However, I am not sure I understand where you want to go with your distinction between places that are in a state of civil war and those that are not; I am not comfortable with this clear-cut distinction. Of course, I am perfectly aware that living in any European country is not like living in Syria today. Yet, civil wars do not happen in a vacuum. It is hardly striking that two of the three suspects in the Charlie Hebdo shooting have been suspected of carrying out the killing upon their return from the Syrian civil war.

I actually think that our hamletic doubt – to be Charlie or not to be Charlie – is explained by a different understanding of universalism. “I am Charlie” is not a universal appeal against violence; not in a context where civil wars – as you, Sylvain, seem to acknowledge as well – are never just internal and bounded conflicts.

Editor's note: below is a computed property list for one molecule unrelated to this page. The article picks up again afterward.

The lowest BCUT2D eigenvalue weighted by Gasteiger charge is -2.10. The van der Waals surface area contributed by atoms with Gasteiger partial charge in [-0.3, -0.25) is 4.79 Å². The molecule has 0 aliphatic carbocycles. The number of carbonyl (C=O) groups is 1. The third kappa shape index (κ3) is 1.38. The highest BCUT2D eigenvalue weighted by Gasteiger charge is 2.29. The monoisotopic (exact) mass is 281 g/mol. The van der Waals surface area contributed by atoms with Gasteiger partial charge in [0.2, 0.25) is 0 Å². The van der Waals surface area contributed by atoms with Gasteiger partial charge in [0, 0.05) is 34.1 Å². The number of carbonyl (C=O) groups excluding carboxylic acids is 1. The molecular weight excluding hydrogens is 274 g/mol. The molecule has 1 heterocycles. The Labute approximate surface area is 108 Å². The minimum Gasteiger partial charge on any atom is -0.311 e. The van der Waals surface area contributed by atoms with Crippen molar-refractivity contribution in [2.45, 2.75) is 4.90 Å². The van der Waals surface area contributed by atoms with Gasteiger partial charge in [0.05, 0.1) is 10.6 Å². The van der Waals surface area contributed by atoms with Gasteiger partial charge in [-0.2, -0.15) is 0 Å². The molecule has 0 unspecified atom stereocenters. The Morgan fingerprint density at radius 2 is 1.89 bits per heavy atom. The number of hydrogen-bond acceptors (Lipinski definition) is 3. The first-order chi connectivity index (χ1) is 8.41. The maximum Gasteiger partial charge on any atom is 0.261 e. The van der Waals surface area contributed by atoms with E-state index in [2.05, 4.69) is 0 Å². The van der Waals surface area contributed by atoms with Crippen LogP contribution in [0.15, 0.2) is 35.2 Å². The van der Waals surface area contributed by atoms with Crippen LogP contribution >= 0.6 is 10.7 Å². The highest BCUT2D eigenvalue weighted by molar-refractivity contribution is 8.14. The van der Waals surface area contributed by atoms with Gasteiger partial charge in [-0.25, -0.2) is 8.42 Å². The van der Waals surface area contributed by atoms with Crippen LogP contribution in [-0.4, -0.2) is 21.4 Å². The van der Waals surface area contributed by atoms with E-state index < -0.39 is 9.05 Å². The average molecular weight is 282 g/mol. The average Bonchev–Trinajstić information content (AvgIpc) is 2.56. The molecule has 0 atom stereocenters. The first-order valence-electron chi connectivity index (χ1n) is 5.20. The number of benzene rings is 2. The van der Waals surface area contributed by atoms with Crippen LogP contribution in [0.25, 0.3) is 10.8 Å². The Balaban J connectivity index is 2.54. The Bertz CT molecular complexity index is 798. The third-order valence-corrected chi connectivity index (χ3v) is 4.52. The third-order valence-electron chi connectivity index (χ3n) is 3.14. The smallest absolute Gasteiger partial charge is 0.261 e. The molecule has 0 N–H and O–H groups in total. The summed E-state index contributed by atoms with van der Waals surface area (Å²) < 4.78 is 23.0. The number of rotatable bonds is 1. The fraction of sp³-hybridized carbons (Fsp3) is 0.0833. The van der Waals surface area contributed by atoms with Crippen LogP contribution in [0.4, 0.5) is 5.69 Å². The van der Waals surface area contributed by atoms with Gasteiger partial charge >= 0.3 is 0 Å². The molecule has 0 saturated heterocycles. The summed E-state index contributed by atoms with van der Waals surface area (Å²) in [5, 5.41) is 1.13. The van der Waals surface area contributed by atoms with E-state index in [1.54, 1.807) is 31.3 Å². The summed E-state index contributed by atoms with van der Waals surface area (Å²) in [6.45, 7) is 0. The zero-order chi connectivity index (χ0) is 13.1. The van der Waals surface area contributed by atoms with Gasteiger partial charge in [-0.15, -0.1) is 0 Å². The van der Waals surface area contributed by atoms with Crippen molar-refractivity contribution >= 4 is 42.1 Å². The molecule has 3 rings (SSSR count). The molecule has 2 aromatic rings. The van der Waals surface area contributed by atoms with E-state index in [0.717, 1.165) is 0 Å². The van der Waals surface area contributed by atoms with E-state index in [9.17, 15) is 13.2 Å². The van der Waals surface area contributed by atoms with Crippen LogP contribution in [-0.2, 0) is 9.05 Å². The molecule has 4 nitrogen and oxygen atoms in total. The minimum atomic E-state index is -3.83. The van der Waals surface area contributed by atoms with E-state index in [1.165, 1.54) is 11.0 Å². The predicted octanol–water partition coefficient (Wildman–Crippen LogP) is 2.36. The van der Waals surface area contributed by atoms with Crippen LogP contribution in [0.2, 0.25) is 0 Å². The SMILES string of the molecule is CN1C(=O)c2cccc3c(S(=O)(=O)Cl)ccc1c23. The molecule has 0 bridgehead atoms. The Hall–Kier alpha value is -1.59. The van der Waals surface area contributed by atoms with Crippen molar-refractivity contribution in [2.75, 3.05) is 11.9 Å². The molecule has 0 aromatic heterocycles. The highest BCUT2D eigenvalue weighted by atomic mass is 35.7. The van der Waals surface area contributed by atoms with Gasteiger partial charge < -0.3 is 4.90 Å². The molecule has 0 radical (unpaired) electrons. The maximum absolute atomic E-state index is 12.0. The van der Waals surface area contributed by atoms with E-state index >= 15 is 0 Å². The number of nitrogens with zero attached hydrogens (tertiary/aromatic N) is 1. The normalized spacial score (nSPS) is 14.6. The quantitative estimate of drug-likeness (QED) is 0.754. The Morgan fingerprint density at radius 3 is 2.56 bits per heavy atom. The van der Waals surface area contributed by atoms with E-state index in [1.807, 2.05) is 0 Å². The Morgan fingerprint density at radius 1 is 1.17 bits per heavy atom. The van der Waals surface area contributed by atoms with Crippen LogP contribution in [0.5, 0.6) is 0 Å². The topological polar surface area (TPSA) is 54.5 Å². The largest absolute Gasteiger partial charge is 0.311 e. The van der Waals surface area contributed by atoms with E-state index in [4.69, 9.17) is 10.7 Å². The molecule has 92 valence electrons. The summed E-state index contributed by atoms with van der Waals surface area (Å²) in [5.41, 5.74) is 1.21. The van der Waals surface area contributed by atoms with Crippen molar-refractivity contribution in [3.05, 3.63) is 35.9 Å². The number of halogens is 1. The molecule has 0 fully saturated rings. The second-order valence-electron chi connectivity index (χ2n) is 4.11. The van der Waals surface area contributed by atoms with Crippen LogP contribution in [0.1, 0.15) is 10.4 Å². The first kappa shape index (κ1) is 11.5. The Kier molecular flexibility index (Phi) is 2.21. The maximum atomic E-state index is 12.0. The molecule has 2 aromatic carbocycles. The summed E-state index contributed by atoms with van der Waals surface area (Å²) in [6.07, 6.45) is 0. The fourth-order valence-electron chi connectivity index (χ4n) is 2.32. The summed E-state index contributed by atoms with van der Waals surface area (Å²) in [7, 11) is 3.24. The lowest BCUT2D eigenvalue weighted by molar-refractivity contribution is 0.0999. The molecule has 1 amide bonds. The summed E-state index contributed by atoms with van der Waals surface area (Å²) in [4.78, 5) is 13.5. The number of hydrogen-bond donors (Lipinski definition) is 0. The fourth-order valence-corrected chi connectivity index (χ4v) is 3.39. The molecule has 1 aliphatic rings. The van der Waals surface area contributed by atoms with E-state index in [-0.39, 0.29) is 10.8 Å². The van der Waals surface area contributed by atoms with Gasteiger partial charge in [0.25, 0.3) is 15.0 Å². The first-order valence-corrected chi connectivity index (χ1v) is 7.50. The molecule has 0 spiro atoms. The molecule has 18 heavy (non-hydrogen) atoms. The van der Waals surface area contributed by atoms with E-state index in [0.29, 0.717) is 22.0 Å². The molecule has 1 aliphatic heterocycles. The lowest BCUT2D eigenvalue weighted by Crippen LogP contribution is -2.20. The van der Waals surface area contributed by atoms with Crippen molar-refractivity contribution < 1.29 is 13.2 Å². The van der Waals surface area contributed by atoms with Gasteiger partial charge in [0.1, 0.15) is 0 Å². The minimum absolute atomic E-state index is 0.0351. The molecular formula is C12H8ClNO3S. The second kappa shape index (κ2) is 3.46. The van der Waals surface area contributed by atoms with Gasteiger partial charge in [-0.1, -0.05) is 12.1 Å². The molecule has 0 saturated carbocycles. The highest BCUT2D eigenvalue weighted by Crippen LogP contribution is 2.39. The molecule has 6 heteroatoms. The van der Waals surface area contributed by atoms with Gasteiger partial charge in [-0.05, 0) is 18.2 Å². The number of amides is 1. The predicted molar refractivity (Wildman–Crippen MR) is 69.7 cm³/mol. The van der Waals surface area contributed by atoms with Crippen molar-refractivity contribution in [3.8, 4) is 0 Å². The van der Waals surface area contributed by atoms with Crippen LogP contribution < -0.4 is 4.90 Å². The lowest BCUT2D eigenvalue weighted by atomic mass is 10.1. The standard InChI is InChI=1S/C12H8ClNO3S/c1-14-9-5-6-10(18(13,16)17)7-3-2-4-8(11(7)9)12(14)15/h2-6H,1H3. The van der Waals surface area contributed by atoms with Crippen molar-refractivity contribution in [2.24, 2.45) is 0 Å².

In our world, “I am Charlie” means overlooking the political context; it means de-historicising the construction of political ideologies, and hiding history behind a one-way universalism that does little to account for injustices perpetrated elsewhere – the very same injustices that can also have dramatic reverberations where we live.

I think that embracing “Charlie” – rather than “x” – is dangerous because it inevitably shifts attention toward a very specific “here” and “now” that smells of ethnocentrism – or parochialism as Antonio put it.